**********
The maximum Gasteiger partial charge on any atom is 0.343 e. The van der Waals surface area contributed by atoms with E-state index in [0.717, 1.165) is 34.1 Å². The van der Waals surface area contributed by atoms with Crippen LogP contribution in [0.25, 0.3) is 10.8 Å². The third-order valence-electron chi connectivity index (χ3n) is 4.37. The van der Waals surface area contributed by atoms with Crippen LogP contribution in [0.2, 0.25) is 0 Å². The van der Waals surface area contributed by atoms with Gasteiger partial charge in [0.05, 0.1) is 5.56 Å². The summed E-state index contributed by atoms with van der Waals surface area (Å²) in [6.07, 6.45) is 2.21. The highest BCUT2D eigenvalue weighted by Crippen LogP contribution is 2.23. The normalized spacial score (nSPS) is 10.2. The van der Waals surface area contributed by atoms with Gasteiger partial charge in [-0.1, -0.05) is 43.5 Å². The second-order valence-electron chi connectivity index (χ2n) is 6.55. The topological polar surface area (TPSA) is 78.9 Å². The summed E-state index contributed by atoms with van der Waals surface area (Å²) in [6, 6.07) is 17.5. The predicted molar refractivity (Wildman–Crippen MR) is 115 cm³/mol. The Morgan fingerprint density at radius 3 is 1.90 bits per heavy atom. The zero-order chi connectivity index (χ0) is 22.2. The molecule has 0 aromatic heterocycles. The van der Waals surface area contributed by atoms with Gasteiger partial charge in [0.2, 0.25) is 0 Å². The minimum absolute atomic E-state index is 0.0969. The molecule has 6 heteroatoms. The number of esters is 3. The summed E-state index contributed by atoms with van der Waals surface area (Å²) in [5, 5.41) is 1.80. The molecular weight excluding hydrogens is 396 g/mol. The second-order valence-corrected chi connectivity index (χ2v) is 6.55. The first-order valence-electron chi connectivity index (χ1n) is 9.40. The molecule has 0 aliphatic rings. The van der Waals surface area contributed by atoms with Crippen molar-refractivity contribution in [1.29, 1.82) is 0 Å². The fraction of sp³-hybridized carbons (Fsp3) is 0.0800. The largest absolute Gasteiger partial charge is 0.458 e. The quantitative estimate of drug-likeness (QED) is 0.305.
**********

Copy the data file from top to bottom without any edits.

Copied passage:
The maximum Gasteiger partial charge on any atom is 0.343 e. The van der Waals surface area contributed by atoms with E-state index in [0.717, 1.165) is 34.1 Å². The van der Waals surface area contributed by atoms with Crippen LogP contribution in [0.25, 0.3) is 10.8 Å². The third-order valence-electron chi connectivity index (χ3n) is 4.37. The van der Waals surface area contributed by atoms with Crippen LogP contribution in [0.2, 0.25) is 0 Å². The van der Waals surface area contributed by atoms with Gasteiger partial charge in [0.05, 0.1) is 5.56 Å². The summed E-state index contributed by atoms with van der Waals surface area (Å²) in [6.07, 6.45) is 2.21. The highest BCUT2D eigenvalue weighted by Crippen LogP contribution is 2.23. The normalized spacial score (nSPS) is 10.2. The van der Waals surface area contributed by atoms with Gasteiger partial charge in [-0.1, -0.05) is 43.5 Å². The second-order valence-electron chi connectivity index (χ2n) is 6.55. The topological polar surface area (TPSA) is 78.9 Å². The summed E-state index contributed by atoms with van der Waals surface area (Å²) in [6, 6.07) is 17.5. The predicted molar refractivity (Wildman–Crippen MR) is 115 cm³/mol. The Morgan fingerprint density at radius 3 is 1.90 bits per heavy atom. The zero-order chi connectivity index (χ0) is 22.2. The molecule has 0 aromatic heterocycles. The van der Waals surface area contributed by atoms with Gasteiger partial charge in [0.2, 0.25) is 0 Å². The minimum absolute atomic E-state index is 0.0969. The molecule has 6 heteroatoms. The number of esters is 3. The summed E-state index contributed by atoms with van der Waals surface area (Å²) in [5, 5.41) is 1.80. The molecular weight excluding hydrogens is 396 g/mol. The second-order valence-corrected chi connectivity index (χ2v) is 6.55. The first-order valence-electron chi connectivity index (χ1n) is 9.40. The molecule has 0 aliphatic rings. The van der Waals surface area contributed by atoms with Crippen molar-refractivity contribution in [1.29, 1.82) is 0 Å². The fraction of sp³-hybridized carbons (Fsp3) is 0.0800. The largest absolute Gasteiger partial charge is 0.458 e. The quantitative estimate of drug-likeness (QED) is 0.305.